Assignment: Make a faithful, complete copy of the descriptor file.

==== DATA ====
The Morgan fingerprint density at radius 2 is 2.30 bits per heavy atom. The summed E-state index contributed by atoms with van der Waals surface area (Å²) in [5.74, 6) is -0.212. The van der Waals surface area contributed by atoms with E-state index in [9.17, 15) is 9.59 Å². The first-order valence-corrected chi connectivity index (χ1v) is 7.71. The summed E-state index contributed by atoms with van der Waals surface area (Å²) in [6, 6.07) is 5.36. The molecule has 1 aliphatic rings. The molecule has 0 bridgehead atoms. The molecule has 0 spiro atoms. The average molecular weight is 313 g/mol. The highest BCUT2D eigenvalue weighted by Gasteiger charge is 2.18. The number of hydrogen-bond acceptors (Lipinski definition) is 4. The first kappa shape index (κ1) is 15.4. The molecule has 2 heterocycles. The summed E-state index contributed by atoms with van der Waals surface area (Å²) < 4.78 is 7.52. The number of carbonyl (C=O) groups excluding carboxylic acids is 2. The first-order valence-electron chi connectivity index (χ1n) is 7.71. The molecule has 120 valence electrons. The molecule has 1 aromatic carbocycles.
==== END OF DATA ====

The Morgan fingerprint density at radius 2 is 2.30 bits per heavy atom. The summed E-state index contributed by atoms with van der Waals surface area (Å²) in [5.74, 6) is -0.212. The van der Waals surface area contributed by atoms with E-state index in [9.17, 15) is 9.59 Å². The first-order valence-corrected chi connectivity index (χ1v) is 7.71. The summed E-state index contributed by atoms with van der Waals surface area (Å²) in [6, 6.07) is 5.36. The molecule has 1 aliphatic rings. The molecule has 0 bridgehead atoms. The molecule has 0 spiro atoms. The average molecular weight is 313 g/mol. The highest BCUT2D eigenvalue weighted by Gasteiger charge is 2.18. The number of hydrogen-bond acceptors (Lipinski definition) is 4. The first kappa shape index (κ1) is 15.4. The molecule has 2 heterocycles. The summed E-state index contributed by atoms with van der Waals surface area (Å²) < 4.78 is 7.52. The number of carbonyl (C=O) groups excluding carboxylic acids is 2. The first-order valence-electron chi connectivity index (χ1n) is 7.71. The molecule has 120 valence electrons. The molecule has 1 aromatic carbocycles.